Weezer extends its middle finger and, quite possibly, takes a final bow.
It’s better to burn out, than to fade away.
Like professional athletes, rock bands rarely age gracefully. They are the professional boxers of music. If they stay past their prime, things can get very ugly. Rock bands, as they mature, can usually be classified into a few different categories (at least the ones who opted to fade away instead of burn out).
Broken Beatles: There are those bands that break up and leave the steady paycheck behind to begin separate collaborations using the notoriety they earned while performing together (Paul McCartney’s Wings, Ringo Starr’s All-Starr Band).
Lost Journeys: We often see bands that end up reciting long-ago recorded hit songs to AARP-card holding, hair-receding, waistline-increasing fans at various state fairs around the country (Journey, Kansas).
Like Rolling Stones: Some bands maintain the ability to sell out stadiums by catapulting their previous successes and finding ways to remain relevant (KISS, Black Sabbath, Aerosmith, Rolling Stones).
Dropping Bombs: A rare few keep pumping out new material to try and create a cross-generational appeal (U2, AC/DC).
Weezer is currently straddling the fence between relevancy and obscurity, and the band knows it. Its latest album, Everything Will Be Alright in the End (which was released last week) is, at times, a very petulant admittance of this fact. The album drips with the emotions of anger, nostalgia, declination, surrender, dissolution and separation. Often the words on the album are a direct attack on modern day popular culture and the current state of the music industry as well as the ever-ticking clock of life and rock identity.
It is fine, in fact it’s recommended, for a rock and roll band to be mostly anti-establishment (U2 recently learned this lesson when its decision to include a free copy of its latest album on every new iPhone 6 kindasorta backfired). Weezer, in this album, leads a direct attack on mass pop culture, popular trends and seemingly on the people who pay for the guitars, drums and Buddy Holly eyewear. Along with its deference to its fans, Weezer peppers in some scathing indictments of the rock and roll establishment and the rocky road that rock music is on.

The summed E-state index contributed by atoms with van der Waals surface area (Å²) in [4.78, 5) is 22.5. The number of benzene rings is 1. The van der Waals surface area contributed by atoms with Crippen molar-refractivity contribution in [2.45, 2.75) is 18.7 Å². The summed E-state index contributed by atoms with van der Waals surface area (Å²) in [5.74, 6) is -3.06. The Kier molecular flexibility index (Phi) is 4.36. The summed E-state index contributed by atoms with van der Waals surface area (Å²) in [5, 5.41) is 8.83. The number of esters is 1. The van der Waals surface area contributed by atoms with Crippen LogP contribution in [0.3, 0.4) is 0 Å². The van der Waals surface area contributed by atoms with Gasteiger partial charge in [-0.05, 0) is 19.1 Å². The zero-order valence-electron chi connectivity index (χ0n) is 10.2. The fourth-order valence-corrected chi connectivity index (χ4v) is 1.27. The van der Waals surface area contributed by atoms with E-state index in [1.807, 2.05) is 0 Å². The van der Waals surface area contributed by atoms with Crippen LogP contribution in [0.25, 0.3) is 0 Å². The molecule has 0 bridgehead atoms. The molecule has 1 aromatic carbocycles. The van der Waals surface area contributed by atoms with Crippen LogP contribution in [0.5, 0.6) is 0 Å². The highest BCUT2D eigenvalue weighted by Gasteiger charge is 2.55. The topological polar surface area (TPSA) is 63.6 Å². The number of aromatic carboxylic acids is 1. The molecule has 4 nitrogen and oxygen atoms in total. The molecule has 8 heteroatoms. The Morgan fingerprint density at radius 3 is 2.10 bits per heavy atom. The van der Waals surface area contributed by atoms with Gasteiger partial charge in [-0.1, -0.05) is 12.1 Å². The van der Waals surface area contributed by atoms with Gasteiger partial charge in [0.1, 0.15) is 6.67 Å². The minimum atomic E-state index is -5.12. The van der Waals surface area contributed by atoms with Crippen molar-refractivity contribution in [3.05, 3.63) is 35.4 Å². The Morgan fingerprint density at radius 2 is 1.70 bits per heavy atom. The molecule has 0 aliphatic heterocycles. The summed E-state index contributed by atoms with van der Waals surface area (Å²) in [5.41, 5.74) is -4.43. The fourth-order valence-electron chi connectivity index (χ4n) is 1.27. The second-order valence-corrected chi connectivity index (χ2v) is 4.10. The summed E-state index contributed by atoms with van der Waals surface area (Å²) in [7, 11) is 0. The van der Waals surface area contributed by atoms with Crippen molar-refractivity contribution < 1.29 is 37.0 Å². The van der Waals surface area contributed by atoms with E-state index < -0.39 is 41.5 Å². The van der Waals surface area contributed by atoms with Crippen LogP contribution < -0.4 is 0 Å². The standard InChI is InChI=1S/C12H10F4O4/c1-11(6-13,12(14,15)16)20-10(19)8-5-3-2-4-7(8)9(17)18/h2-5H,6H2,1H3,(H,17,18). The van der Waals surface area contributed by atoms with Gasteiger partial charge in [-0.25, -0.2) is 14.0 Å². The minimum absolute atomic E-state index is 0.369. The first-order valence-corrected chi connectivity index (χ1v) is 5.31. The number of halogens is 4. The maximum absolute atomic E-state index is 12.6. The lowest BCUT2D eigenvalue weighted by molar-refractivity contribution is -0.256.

“Back to the Shack” is the most compelling track on the album (you may have heard it making the rounds on your radio airwaves). The song is a very personal and direct confession by lead singer Rivers Cuomo about the mistakes he has made as a musician and a band leader. Belts Cuomo on the guitar-driven track, “We belong in the rock world/and there is so much left to do./If we die in obscurity, oh well/at least we raised some hell.” The track is followed by “Eulogy for a Rock Band,” an emotional tribute to the band’s loyal following and its rock predecessors. It may also be an indication of where Weezer is headed. Cuomo told Entertainment Weekly that the song, “is about our place relative to the great rock bands that came before us as they are retiring and moving on into oblivion. We’re kind of in that spot now.” These songs though are countered by “I’ve Had It Up to Here,” a seemingly chest-clearing, one-finger salute to all of the critics and naysayers that Weezer has encountered in the last twenty years.
It has been two decades since Weezer released one of the 90’s great rock records: the Blue Album. In that time, Weezer has struggled to find that sound that propelled it to the heights of music (with some notable exceptions, i.e. Pinkerton and “Beverly Hills”). Ironically, the band’s 2010 release, Hurley, featured Lost alum Jorge Garcia on the cover. It’s ironic, because the band has seemingly been, well, lost since the Blue Album. Yet Weezer, especially lead singer Cuomo, has cultivated a cultish status thanks to an unusual connection with its audience (that’s ranged from adoration to disillusionment) foraged through personality and creative uses of new social technologies.
Weezer’s latest album is maybe an encore, the finale to the Weezer legacy. Weezer hoped, with its latest release, to return, at least as much as possible, to the definitive sound that was created with their iconic first album. Whether or not it succeeded is a question for people with a more discerning ear than myself. Yet, in the record, Weezer did take care of some family business. Will the band burn out or fade away? Maybe neither. Maybe it will raise a defiant middle finger, drop the guitar on the stage and walk away. Or maybe, this is a new commitment to the sound that originally defined the band. Either way, in the end, everything is alright.